Week to week, reporters cover dozens of stories from the heartbreaking to heartwarming. Here, we take a moment to revisit previous stories to update the community on their latest developments.
Club, third-grader complete second computer class
Members of the Sequim PC Users Group once again partnered with third-grader Aiden Johnson to help fellow students at Roosevelt Elementary in Port Angeles learn the ropes, or wires of computers in a second session of Computer Club.
Students went five weeks for one hour on Thursdays from Feb. 21-March 21 to learn about operating systems, how to take computers apart and put them back together, install hardware, and more.
Club volunteers Bill Ledbetter and Sherri Smith led sessions.
“It was a very interesting experience,” Ledbetter said. “Generally when you have the machine apart, they get really interested in it.”
He said Aiden’s teacher Lambert Grimes chose the students from second-fifth grades for the afterschool program from a pool of 30 applicants.
Last summer, Aiden connected with the PC Users Group following the loss of his dad Brandon Carter and began repairing and building computers with the club for community donations.
Tom LaMure, PC Users president, suggested a club at Aiden’s school, which led to the first Computer Club session last fall.
Ledbetter said Aiden worked as an assistant and “he’s very knowledgeable for his age.”
Both Ledbetter and Smith told LaMure they’d like to lead the school’s fall session and they already have an idea how to strengthen it.
LaMure said the PC Users continue to garner interest from other schools and they’re looking to partner in some capacity with Sequim High School.
For more information on the Sequim PC Users Group, visit spcug.net.
Memorial held for Diamond Point man
Friends and family of Diamond Point man Dan Murphy held a memorial service for him on April 13 at the American Legion Hall in Sequim.
Murphy, 63, recently retired to Diamond Point after living in Ocean Shores with his wife Joyce. He fell from a ladder and hit his head on concrete on March 30 and died the next day in Harborview Medical Center in Seattle.
Family said they intend to hold a Catholic service in Nebraska for him on June 28. Murphy is survived by his sons Kory, 39, from Forks and Jesse, 37, of McCleary.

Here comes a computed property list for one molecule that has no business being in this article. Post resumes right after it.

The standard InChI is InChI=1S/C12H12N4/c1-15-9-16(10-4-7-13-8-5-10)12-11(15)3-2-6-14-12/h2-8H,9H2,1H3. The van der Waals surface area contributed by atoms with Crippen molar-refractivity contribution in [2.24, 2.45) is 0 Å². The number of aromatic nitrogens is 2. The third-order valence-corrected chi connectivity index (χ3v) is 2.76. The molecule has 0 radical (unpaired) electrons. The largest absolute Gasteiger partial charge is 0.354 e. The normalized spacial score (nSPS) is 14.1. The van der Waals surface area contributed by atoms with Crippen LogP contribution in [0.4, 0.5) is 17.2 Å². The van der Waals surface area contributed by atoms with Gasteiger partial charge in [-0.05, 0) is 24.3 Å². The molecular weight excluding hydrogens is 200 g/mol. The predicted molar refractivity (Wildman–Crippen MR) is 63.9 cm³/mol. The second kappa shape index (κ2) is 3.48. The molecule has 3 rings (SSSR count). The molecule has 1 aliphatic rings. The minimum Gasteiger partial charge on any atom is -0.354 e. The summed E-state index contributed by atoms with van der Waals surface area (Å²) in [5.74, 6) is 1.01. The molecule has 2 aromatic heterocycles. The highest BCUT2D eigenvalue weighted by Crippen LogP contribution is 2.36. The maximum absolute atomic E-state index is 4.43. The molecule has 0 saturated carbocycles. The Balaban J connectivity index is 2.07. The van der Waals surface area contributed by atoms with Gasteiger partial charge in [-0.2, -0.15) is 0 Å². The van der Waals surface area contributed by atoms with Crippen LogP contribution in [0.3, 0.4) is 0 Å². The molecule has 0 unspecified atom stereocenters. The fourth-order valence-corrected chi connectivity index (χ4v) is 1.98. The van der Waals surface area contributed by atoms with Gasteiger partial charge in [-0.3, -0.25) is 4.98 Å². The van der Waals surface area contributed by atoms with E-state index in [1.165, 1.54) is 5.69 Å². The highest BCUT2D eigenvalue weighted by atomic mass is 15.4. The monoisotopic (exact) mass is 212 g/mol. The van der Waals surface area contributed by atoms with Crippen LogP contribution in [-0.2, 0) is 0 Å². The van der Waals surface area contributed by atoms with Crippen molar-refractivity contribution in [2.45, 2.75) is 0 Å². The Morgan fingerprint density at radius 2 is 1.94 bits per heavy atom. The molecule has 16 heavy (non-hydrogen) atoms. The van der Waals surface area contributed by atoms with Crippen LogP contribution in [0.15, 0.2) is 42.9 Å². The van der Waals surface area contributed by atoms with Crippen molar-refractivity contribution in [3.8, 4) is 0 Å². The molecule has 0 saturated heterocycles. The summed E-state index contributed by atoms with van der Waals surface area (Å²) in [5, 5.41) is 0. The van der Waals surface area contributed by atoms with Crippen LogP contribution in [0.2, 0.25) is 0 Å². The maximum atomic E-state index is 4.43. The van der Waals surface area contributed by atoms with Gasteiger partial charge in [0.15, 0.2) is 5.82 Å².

Last year, the Murphys, who had been business owners in Ocean Shores since 1996, sold The Lighthouse restaurant at 850 Point Brown Ave. NE and their home near the airport.
They told the North Coast News that they wanted to retire from retail and pursue their love of flying. They owned a 1953 Piper Super Cub and an experimental plane they built in 2004. Their plans were to build a new home in an airpark setting, where private homes and aircraft hangars are located adjacent to a small airport.
The couple moved from Nebraska to Westport in 1994 due to Dan’s severe allergies causing him to give up farming. About two years later, they bought a candy store, Murphy’s Candy and Ice Cream, and built a house in 1998. They sold the store in 2005, and built The Lighthouse. It opened in June 2006.
After Murphy’s fall in Diamond Point, he was airlifted to Seattle from Diamond Point Airport 2WA1’s new helipad. Members of the Diamond Point Airport Association (DPAA) plan to paint the helipad and upgrade it with lights.
This “Follow-up” includes new information not included in the April 3 story “New Diamond Point helipad provides first airlift support.”
Angelo Bruscas of the North Coast News in Ocean Shores contributed to this report.
Reach Matthew Nash at firstname.lastname@example.org.